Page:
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|Directed by:|| Jules Bass|
Arthur Rankin, Jr.
|Written by:||Romeo Muller|
|Narrated by:||Jimmy Durante|
|Release date:||December 7, 1969|
|Running time:||25 minutes|
|Related specials:|| Frosty's Winter Wonderland|
Rudolph and Frosty's Christmas in July
Frosty the Snowman is Rankin/Bass's fourth animated Christmas television special, originally aired on NBC on December 7, 1969. This special, written by Romeo Muller and produced and directed by Arthur Rankin and Jules Bass, is based on the holiday song of the same name, first performed by Gene Autry in the 1940s and originally written by Jack Rollins and Steve Nelson.
One December afternoon, a girl named Karen and her friends create a snowman after school. After several suggestions of what to call their snowman (including "Oatmeal" and "Christopher Columbus"), Karen decides to name him "Frosty." They later acquire a top hat discarded by inept magician Professor Hinkle. When Karen places it on top of Frosty's head, the snowman comes to life (and always says "Happy Birthday!" in response). When Hinkle learns of the magic power his hat actually possesses, he takes it back and departs, pretending that he did not see Frosty come to life. However, the professor's pet rabbit Hocus Pocus returns the hat to Frosty.
Frosty soon senses the temperature is rising and worries about melting. The children suggest putting him on the next train to the North Pole, where he will never melt, and they all parade into the city on the way to the train station, where Frosty has his confrontation with the traffic cop mentioned in the lyrics. When Karen explains that Frosty came to life and doesn't know what a traffic light or a lamp post is, the traffic cop lets Frosty go. At the train station, Frosty stows away aboard a refrigerated train car, since neither he nor the children have any money for a train ticket. As the train is about to leave the station, Karen and Hocus decide to join Frosty for the ride to keep him company. With that, Frosty, Karen, and Hocus wave goodbye to the other kids as the train takes off. Unknown to them, Hinkle has also hitched a ride on the same train, intending to get his hat back.
As the train continues up north, Frosty notices Karen freezing up in the box car so they jump off the train, leaving Hinkle behind once again. Hinkle jumps off the train too, but falls down a mountain and crashes into a tree where a pile of snow falls on him and a squirrel laughs at him. At Frosty's request, Hocus convinces some forest animals that are preparing for Christmas to build a campfire for Karen. Fearing that Karen still cannot survive for long in the cold weather, Frosty asks Hocus who might be able to help them. Hocus suggests (by pantomiming) the President of the United States and the United States Marines, before suggesting Santa Claus. Frosty agrees, and promptly takes credit for the idea himself (much to Hocus' dismay). Hocus hops off to get Santa, but Hinkle then confronts Frosty and Karen once more and blows out Karen's campfire. Frosty and Karen are again forced to flee, this time with Karen riding on Frosty's back as he slides head-first down a hill. At the bottom of the slope, Karen and Frosty discover a greenhouse filled with poinsettias. Despite Karen's objections, Frosty steps inside the warm greenhouse with her, suggesting that he could afford to lose a little weight, but Hinkle catches up to them immediately after and locks them in the greenhouse.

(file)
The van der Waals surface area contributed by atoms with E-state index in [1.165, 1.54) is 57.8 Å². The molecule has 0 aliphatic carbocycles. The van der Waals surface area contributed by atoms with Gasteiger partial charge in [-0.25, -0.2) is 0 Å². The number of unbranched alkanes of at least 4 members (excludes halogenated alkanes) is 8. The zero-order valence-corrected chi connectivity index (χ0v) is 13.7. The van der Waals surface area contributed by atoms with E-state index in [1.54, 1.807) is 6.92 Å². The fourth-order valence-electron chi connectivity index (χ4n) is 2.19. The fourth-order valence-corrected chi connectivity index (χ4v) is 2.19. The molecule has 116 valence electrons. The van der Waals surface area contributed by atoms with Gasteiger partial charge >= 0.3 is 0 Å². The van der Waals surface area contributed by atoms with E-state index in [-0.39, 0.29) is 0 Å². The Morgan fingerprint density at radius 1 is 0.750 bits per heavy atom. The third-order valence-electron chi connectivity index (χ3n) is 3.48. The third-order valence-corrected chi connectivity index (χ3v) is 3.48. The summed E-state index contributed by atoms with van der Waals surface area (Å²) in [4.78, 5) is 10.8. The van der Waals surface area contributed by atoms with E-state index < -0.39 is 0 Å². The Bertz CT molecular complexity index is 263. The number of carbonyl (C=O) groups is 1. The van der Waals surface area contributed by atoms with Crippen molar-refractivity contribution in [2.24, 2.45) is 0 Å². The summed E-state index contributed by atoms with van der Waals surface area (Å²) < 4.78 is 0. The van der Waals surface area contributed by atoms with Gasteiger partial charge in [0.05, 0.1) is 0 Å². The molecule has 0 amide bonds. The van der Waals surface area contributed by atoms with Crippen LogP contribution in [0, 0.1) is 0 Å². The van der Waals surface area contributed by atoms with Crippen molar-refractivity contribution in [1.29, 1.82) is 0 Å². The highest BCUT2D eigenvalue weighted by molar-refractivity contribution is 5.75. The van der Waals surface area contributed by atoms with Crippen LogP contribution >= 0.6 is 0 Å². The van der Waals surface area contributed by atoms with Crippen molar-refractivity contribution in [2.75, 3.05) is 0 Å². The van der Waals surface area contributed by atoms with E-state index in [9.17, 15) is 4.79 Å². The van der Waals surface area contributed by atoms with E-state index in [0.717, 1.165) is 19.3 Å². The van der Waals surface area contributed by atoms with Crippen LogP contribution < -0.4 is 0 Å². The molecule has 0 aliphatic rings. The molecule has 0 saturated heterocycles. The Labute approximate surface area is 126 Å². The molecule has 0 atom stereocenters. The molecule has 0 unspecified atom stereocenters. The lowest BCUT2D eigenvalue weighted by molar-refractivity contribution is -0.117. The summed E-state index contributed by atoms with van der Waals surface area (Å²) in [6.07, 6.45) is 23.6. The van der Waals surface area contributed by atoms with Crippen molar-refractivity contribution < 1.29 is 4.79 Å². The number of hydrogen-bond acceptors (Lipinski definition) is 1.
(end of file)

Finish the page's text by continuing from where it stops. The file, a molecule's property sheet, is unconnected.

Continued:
Hocus brings Santa Claus to the greenhouse only to find Karen in tears and Frosty melted on the floor due to Hinkle's cruel act. Santa explains to Karen that Frosty is made from Christmas snow, and that he can never completely melt away. With a gust of cold wind through the open greenhouse door, the puddle that was Frosty blows out the door and magically changes back into his typical snowman form. Before Santa can put the finishing touch on Frosty and bring him back to life, Hinkle again arrives on the scene and again demands the return of his hat. He relents only when threatened with being removed from Santa's Christmas list for the rest of his life if he put one finger on the hat. Santa states that if Hinkle is truly repentant for his mean attitude and harming Frosty, and if he goes home and writes "I am really sorry for what I did to Frosty" a hundred-zillion times, he may find a gift in his stocking on Christmas morning, which makes Hinkle bid Frosty and Karen farewell and run home to repeatedly write his apologies, assuming he may get a new hat. Santa then places the magic hat back on top of Frosty's head and the snowman returns to life again. After celebrating, Santa takes Karen home and Frosty to the North Pole, but promises that Frosty will be back next winter.
The end credits show all the characters the next Christmas marching through the town square with Frosty in the lead, singing the "Frosty the Snowman" song. Among them is a redeemed Professor Hinkle, who is proudly wearing his new top hat. At the end of the parade, Frosty gets back into Santa's waiting sleigh and they return to the North Pole, with Frosty proclaiming, "I'll be back on Christmas Day!"
|June Foray|| Teacher|
Karen (original airing)
|Billy De Wolfe||Professor Hinkle|
|Paul Frees|| Santa Claus|
NBC has broadcast this special in the USA since its debut, even after the pre-1974 Rankin-Bass library was sold first to Broadway Media, then to Golden Books and currently with Classic Media, a successor of the British-owned Entertainment Rights company, which was purchased by Classic Media's own successor, Boomerang Media. In Canada, CBC holds broadcasting rights.
- Frosty the Snowman on CBS.com
- Frosty the Snowman at the Internet Movie Database
- The special's TV Tropes page